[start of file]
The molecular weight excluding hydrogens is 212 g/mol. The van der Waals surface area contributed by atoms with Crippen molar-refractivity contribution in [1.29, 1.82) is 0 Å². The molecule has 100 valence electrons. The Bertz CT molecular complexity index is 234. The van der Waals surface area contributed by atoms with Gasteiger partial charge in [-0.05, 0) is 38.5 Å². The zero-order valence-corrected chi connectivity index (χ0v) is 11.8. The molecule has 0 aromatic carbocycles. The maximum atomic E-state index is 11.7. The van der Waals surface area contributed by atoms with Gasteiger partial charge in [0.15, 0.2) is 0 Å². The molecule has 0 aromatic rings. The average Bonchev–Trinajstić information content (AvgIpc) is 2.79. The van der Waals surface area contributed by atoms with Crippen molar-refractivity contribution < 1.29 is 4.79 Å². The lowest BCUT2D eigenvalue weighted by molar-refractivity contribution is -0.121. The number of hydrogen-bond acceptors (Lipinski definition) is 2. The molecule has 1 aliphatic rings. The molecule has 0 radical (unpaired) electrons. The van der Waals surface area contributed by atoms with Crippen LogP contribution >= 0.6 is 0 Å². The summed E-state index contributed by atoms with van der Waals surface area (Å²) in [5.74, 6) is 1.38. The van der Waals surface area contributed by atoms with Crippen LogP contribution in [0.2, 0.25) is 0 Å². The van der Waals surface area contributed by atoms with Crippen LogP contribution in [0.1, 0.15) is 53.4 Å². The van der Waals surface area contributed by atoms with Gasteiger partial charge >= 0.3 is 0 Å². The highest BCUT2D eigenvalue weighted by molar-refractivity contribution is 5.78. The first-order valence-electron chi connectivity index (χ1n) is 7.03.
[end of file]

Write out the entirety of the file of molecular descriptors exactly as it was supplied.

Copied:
The molecular weight excluding hydrogens is 212 g/mol. The van der Waals surface area contributed by atoms with Crippen molar-refractivity contribution in [1.29, 1.82) is 0 Å². The molecule has 100 valence electrons. The Bertz CT molecular complexity index is 234. The van der Waals surface area contributed by atoms with Gasteiger partial charge in [-0.05, 0) is 38.5 Å². The zero-order valence-corrected chi connectivity index (χ0v) is 11.8. The molecule has 0 aromatic carbocycles. The maximum atomic E-state index is 11.7. The van der Waals surface area contributed by atoms with Gasteiger partial charge in [0.15, 0.2) is 0 Å². The molecule has 0 aromatic rings. The average Bonchev–Trinajstić information content (AvgIpc) is 2.79. The van der Waals surface area contributed by atoms with Crippen molar-refractivity contribution < 1.29 is 4.79 Å². The lowest BCUT2D eigenvalue weighted by molar-refractivity contribution is -0.121. The number of hydrogen-bond acceptors (Lipinski definition) is 2. The molecule has 1 aliphatic rings. The molecule has 0 radical (unpaired) electrons. The van der Waals surface area contributed by atoms with Crippen LogP contribution >= 0.6 is 0 Å². The summed E-state index contributed by atoms with van der Waals surface area (Å²) in [5.74, 6) is 1.38. The van der Waals surface area contributed by atoms with Crippen LogP contribution in [0.2, 0.25) is 0 Å². The van der Waals surface area contributed by atoms with Crippen LogP contribution in [0.1, 0.15) is 53.4 Å². The van der Waals surface area contributed by atoms with Gasteiger partial charge >= 0.3 is 0 Å². The highest BCUT2D eigenvalue weighted by molar-refractivity contribution is 5.78. The first-order valence-electron chi connectivity index (χ1n) is 7.03.